August 28: Wednesday
Having recently self-published my book Love, Sanity, or Medical School, I’m frequently entering it into writing competitions. Happily, I just found out that it placed as a semi-finalist in the 2019 William Faulkner – William Wisdom Creative Writing Competition in the category of Narrative Non-fiction. Not bad for a first book. If you’d like to read it, it’s available here.
Call me basic but I’m starting to see Pumpkin flavored everything everywhere and it’s making me so happy!
Semi-finalist in the 2019 Faulkner Writing Competition!
From seed to storage to several of my favorite pepper recipes. Peppers come in all shapes and sizes and colors. Some are spicy, some are mild as can be.
Varieties: carnival bell peppers, banana peppers, jalapenos, poblanos
Sun: full sun - peppers like it hot!
Season: Spring (consider starting indoors as the soil needs to be warm)
Planting: plant seeds ~1/4-1/2” deep, about 12”-18” apart
Most peppers start out green and then change color
Sweet peppers take ~60-90 days
Hot peppers can take 4-5 months!
Long term storage: peppers freeze well either whole or cut into slices
Slice and eat them fresh with dipping sauce (ie: salad dressing or hummus), or chopped them into salads. Or, check out the recipes below:
Recipe: Stuffed peppers
These stuffed peppers are great for using a variety of leftovers in the fridge. The ground meat can be beef, chicken or pork, or substituted entirely for beans and rice. Any variety of chopped veggies can be used, as can many types of cheese. Stuffed peppers are a warm, hearty meal with a fun presentation.
1 lb chopped meat
6 bell peppers
Oil oil, salt and pepper
1 1/2 C chopped or shredded cheese such as cheddar, pepper jack, or mozzarella
Veggies: chopped bell peppers, zucchini, tomatoes, etc
2 cloves of garlic
Fresh or dried herbs
Brown the ground meat on the stove over medium-high until cooked through. Drain and set aside.
Cook the onion until translucent. Add the garlic, peppers (and other veggies).
Stir in about half cheese into the mixture
Spoon the mixture into the peppers and top with the rest of the cheese
Bake for 30 minutes at 350 F
Banana pepper boats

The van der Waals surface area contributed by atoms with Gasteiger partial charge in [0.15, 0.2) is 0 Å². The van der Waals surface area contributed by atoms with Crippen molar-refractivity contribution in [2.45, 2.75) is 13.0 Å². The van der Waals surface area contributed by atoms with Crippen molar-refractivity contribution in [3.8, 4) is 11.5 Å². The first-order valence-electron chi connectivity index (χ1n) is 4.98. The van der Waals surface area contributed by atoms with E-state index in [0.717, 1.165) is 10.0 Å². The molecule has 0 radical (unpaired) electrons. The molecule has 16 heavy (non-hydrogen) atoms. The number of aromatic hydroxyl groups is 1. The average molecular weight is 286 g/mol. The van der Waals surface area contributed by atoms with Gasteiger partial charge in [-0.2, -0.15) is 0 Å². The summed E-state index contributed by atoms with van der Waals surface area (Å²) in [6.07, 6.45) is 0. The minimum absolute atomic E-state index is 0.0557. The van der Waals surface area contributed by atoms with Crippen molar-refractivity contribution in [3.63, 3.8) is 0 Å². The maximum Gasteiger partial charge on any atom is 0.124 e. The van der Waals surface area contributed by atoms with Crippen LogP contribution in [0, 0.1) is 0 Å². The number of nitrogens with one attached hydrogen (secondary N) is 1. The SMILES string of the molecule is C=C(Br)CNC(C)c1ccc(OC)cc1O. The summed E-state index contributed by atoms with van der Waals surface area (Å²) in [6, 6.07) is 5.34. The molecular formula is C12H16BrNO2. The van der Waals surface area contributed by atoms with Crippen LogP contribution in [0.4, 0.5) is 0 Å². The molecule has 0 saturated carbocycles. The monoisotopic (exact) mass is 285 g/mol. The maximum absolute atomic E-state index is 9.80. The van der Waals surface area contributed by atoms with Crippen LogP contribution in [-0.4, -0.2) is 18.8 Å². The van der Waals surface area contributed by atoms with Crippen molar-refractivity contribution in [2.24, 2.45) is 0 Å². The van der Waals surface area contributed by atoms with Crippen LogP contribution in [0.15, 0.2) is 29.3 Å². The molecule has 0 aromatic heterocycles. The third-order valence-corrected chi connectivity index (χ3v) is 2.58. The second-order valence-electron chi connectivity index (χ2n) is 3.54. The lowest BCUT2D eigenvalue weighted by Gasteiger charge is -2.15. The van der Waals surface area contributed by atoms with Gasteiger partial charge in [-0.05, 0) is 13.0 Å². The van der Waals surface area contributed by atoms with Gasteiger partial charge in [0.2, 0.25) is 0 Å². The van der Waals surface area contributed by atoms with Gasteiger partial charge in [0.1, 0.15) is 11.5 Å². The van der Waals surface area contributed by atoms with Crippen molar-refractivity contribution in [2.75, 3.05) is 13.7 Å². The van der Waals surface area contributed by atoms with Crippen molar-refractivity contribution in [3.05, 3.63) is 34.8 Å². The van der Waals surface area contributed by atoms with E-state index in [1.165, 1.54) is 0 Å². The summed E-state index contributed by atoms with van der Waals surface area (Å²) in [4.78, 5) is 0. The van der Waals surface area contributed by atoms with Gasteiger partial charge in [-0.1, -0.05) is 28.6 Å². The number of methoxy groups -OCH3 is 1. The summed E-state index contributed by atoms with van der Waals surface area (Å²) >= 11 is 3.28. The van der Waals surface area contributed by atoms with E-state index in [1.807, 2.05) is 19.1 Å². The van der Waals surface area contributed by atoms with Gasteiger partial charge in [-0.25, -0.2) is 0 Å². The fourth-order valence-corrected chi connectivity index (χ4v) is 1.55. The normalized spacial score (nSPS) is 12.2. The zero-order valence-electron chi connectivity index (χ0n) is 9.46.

These adorable snacks are tasty, easy treats!
Slice banana peppers down the middle (not through the ends!) and spread apart the halves
Place each pepper in cupcake liners, spread out on a baking sheet
Combine shredded cheese, diced tomatoes, onions, and cilantro in a bowl
Dole out the mixture into the peppers
Bake at 375 F for 15 minutes
Slice poblano or anaheim peppers in half and de-seed (or baby bells if you prefer sweet peppers)
Brush with olive oil
Place flesh side down on the grill for a couple of minutes
Flip over and then fill with blue cheese
Allow to continue grilling til the cheese is gooey and melty deliciousness
Hot pepper jelly
Sweet and spicy and oh so good! Try topped crackers with a hard cheese (like a white cheddar or gouda), or spread on toast, or with game meat like deer or elk. The possibilities are endless! My husband ate almost an entire jar in a single day once.
Recipe courtesy of The Backyard Homestead . We’ve tried a few hot pepper jelly recipes but this one is by far our favorite! It makes about six 8-ox jars.
1/2 C chopped and de-seeded jalapenos
3/4 C chopped bell peppers (we used green bells)
6 C sugar
2 3-oz packets of liquid pectin
2 1/2 C cider vinegar
Grind the peppers in a food processor and then put in a saucepan. Add the sugar and vinegar and bring to a boil, stirring constantly, then simmer for 10 minutes.
Strain, returning the liquid to the saucepan. Add about 1 tsp of the pepper mixture from the strainer. Return to a boil and then add the pectin.
Ladle into freshly sterilized jars*, leaving 1/4” of headroom and seal with 2-part canning lid
Process in a boilig-water bath for 10 minutes
*The easiest way for us to sterilize jars is to put them in the dishwater and run the cycle right before making the jam (or whatever else you’re planning to can). Keep the dishwater door closed at the end of the cycle. When you’re ready to use the jars, just (carefully!) take the newly sterilized and still hot jars right from the dishwasher.
**Canning is a whole other prepper skill. Make sure to carefully follow recipes and use a proper sterilization process to help avoid the likelihood of any food-borne illness (such as deadly botulism) from being able to grow in your canned goods. I’ll write more about the joy of canning in the future.
What are your favorite pepper-inspired recipes??